BISMARCK, N.D. (AP) — North Dakota Gov. Jack Dalrymple is slated to decide Wednesday whether to call a special session of the Legislature to address the state’s ailing treasury in the wake of depressed oil and farm commodity prices.
The Republican governor announced Tuesday in a statement that he would “outline options to resolve the shortfall” at a news conference Wednesday afternoon at the state Capitol.
The Legislature’s majority Republican leadership and state agency directors met with Dalrymple on Monday to decide how to deal with a dramatic drop in North Dakota tax collections spurred by largely by slumping agricultural commodity prices and a drop in oil activity — both key contributors to the state’s wealth.
House Majority Leader Al Carlson, R-Fargo, and his Senate counterpart, Rich Wardner, R-Dickinson, said they could not say whether the governor would call a special session, which would cost taxpayers about $80,000 daily, or order further across-the board cuts of state agencies, a move that would not require action by lawmakers.
“We talked about a lot of things and we gave him some option and he’s going to weigh them out,” Carlson said.
Carlson and Wardner said options included additional cuts, further raiding the state’s savings and taking more money from the state-owned Bank of North Dakota and the state Mill and Elevator in Grand Forks, both of which have seen record profits in recent years.
“In our meeting, I felt good about what we will probably be doing,” said Wardner, who would not elaborate.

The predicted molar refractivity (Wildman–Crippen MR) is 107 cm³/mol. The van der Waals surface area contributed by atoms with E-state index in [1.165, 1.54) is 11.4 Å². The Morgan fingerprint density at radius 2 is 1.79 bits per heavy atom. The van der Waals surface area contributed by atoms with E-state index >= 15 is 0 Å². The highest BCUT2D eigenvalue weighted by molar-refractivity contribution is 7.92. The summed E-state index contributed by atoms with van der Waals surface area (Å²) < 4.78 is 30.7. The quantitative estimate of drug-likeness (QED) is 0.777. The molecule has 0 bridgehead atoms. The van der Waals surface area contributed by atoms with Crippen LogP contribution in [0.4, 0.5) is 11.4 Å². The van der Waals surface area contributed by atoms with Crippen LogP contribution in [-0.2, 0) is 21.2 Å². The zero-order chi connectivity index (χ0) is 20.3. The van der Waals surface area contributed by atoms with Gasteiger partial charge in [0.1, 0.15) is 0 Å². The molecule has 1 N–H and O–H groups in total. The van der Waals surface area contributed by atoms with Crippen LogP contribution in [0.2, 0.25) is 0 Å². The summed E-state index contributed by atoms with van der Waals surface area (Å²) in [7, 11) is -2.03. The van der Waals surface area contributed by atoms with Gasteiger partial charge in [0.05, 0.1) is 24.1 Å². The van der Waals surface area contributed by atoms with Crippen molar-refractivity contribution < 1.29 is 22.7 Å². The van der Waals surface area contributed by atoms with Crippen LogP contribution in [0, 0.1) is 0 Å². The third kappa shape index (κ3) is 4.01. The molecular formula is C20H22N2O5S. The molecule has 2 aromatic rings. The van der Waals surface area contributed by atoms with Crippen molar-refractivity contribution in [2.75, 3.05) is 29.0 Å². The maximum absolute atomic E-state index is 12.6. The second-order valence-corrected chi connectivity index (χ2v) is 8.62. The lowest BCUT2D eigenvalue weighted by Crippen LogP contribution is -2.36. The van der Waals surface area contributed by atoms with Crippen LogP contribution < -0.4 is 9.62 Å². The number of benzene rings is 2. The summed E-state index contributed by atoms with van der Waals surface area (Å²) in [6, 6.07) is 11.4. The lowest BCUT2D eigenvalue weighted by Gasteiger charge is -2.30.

State Budget Director Pam Sharp said tax collections are already down about $100 million since the governor ordered state agencies on Feb. 1 to immediately cut budgets by 4.05 percent to make up for more than $1.1 billion in shortfalls. The cuts are estimated to save the state about $245 million through the two-year spending cycle.
The governor also took more than $497 million from the state’s Budget Stabilization Fund, leaving only about $75 million in the surplus stash of cash that has been built up over the past decade largely from past oil bounty.
Dalrymple in May also ordered most agencies to cut their budget by 10 percent for the next two-year budget cycle, which begins July 1, 2017.
An advisory group of North Dakota lawmakers, state officials and business leaders last week recommended much lower projections for oil prices and production when crafting state spending plans.
A new state revenue new forecast by the economic consultancy Moody’s Analytics was still being crafted Tuesday but would be completed before Dalrymple makes his announcement, Sharp said.
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